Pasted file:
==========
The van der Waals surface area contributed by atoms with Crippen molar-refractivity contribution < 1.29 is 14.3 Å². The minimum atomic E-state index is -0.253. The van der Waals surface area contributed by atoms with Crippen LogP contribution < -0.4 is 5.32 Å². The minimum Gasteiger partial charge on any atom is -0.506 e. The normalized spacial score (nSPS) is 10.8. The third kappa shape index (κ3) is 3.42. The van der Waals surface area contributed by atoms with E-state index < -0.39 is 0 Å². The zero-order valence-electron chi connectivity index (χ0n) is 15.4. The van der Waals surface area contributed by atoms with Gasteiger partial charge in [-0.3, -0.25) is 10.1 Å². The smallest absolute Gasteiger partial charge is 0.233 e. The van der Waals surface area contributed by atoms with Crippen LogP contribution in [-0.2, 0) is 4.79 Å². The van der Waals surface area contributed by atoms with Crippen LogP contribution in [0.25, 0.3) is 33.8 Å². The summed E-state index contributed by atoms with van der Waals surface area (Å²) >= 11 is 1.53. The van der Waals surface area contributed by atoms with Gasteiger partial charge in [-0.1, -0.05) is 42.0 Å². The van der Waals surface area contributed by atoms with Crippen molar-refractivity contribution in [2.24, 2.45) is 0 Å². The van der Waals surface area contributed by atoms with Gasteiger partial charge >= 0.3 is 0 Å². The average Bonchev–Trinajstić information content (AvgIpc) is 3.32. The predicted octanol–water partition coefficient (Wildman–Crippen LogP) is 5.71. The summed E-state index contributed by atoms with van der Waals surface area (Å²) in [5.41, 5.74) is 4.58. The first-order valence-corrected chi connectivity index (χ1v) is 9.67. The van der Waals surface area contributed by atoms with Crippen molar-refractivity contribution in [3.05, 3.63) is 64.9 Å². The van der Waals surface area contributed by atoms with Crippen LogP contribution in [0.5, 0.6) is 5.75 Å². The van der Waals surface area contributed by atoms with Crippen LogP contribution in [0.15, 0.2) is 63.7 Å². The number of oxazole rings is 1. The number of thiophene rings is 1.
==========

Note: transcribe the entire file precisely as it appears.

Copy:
The van der Waals surface area contributed by atoms with Crippen molar-refractivity contribution < 1.29 is 14.3 Å². The minimum atomic E-state index is -0.253. The van der Waals surface area contributed by atoms with Crippen LogP contribution < -0.4 is 5.32 Å². The minimum Gasteiger partial charge on any atom is -0.506 e. The normalized spacial score (nSPS) is 10.8. The third kappa shape index (κ3) is 3.42. The van der Waals surface area contributed by atoms with E-state index < -0.39 is 0 Å². The zero-order valence-electron chi connectivity index (χ0n) is 15.4. The van der Waals surface area contributed by atoms with Gasteiger partial charge in [-0.3, -0.25) is 10.1 Å². The smallest absolute Gasteiger partial charge is 0.233 e. The van der Waals surface area contributed by atoms with Crippen LogP contribution in [-0.2, 0) is 4.79 Å². The van der Waals surface area contributed by atoms with Crippen LogP contribution in [0.25, 0.3) is 33.8 Å². The summed E-state index contributed by atoms with van der Waals surface area (Å²) >= 11 is 1.53. The van der Waals surface area contributed by atoms with Gasteiger partial charge in [-0.1, -0.05) is 42.0 Å². The van der Waals surface area contributed by atoms with Crippen molar-refractivity contribution in [2.24, 2.45) is 0 Å². The van der Waals surface area contributed by atoms with Gasteiger partial charge >= 0.3 is 0 Å². The average Bonchev–Trinajstić information content (AvgIpc) is 3.32. The predicted octanol–water partition coefficient (Wildman–Crippen LogP) is 5.71. The summed E-state index contributed by atoms with van der Waals surface area (Å²) in [5.41, 5.74) is 4.58. The first-order valence-corrected chi connectivity index (χ1v) is 9.67. The van der Waals surface area contributed by atoms with Crippen molar-refractivity contribution in [3.05, 3.63) is 64.9 Å². The van der Waals surface area contributed by atoms with Crippen LogP contribution in [0.5, 0.6) is 5.75 Å². The van der Waals surface area contributed by atoms with Crippen LogP contribution in [0.15, 0.2) is 63.7 Å². The number of oxazole rings is 1. The number of thiophene rings is 1.